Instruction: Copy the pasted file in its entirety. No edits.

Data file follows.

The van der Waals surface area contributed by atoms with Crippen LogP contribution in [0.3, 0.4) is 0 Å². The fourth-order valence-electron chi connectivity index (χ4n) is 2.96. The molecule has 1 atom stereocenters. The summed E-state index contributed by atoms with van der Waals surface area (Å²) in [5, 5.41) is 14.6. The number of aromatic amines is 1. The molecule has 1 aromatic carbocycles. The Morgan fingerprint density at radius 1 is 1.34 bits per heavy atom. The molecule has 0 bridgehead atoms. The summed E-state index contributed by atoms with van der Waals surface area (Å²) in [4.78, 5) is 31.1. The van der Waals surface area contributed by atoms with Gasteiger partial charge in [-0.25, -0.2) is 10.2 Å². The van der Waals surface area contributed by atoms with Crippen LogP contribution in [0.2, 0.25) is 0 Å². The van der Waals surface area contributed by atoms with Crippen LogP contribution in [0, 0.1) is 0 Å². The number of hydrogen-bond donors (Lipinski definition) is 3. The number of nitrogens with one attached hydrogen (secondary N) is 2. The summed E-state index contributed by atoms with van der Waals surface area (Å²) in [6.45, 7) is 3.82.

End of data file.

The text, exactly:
The van der Waals surface area contributed by atoms with Crippen LogP contribution in [0.3, 0.4) is 0 Å². The fourth-order valence-electron chi connectivity index (χ4n) is 2.96. The molecule has 1 atom stereocenters. The summed E-state index contributed by atoms with van der Waals surface area (Å²) in [5, 5.41) is 14.6. The number of aromatic amines is 1. The molecule has 1 aromatic carbocycles. The Morgan fingerprint density at radius 1 is 1.34 bits per heavy atom. The molecule has 0 bridgehead atoms. The summed E-state index contributed by atoms with van der Waals surface area (Å²) in [4.78, 5) is 31.1. The van der Waals surface area contributed by atoms with Gasteiger partial charge in [-0.25, -0.2) is 10.2 Å². The van der Waals surface area contributed by atoms with Crippen LogP contribution in [0.2, 0.25) is 0 Å². The van der Waals surface area contributed by atoms with Crippen LogP contribution in [0, 0.1) is 0 Å². The number of hydrogen-bond donors (Lipinski definition) is 3. The number of nitrogens with one attached hydrogen (secondary N) is 2. The summed E-state index contributed by atoms with van der Waals surface area (Å²) in [6.45, 7) is 3.82.